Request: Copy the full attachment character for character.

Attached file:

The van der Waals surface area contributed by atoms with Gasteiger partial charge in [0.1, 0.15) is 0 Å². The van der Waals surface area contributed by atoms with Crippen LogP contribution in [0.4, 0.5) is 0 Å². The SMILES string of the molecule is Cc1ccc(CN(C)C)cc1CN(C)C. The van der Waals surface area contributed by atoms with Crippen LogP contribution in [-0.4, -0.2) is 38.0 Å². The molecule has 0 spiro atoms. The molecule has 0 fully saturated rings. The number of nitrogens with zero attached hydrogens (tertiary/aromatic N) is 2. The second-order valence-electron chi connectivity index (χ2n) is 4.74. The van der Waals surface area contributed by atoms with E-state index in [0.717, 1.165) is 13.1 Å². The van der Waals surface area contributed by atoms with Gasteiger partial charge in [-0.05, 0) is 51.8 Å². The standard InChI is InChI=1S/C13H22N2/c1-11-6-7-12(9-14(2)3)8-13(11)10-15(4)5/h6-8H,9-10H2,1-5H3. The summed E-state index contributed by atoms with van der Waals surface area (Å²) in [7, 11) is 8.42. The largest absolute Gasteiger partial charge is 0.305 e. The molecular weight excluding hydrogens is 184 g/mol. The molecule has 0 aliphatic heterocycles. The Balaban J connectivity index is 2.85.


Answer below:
The van der Waals surface area contributed by atoms with Gasteiger partial charge in [0.1, 0.15) is 0 Å². The van der Waals surface area contributed by atoms with Crippen LogP contribution in [0.4, 0.5) is 0 Å². The SMILES string of the molecule is Cc1ccc(CN(C)C)cc1CN(C)C. The van der Waals surface area contributed by atoms with Crippen LogP contribution in [-0.4, -0.2) is 38.0 Å². The molecule has 0 spiro atoms. The molecule has 0 fully saturated rings. The number of nitrogens with zero attached hydrogens (tertiary/aromatic N) is 2. The second-order valence-electron chi connectivity index (χ2n) is 4.74. The van der Waals surface area contributed by atoms with E-state index in [0.717, 1.165) is 13.1 Å². The van der Waals surface area contributed by atoms with Gasteiger partial charge in [-0.05, 0) is 51.8 Å². The standard InChI is InChI=1S/C13H22N2/c1-11-6-7-12(9-14(2)3)8-13(11)10-15(4)5/h6-8H,9-10H2,1-5H3. The summed E-state index contributed by atoms with van der Waals surface area (Å²) in [7, 11) is 8.42. The largest absolute Gasteiger partial charge is 0.305 e. The molecular weight excluding hydrogens is 184 g/mol. The molecule has 0 aliphatic heterocycles. The Balaban J connectivity index is 2.85.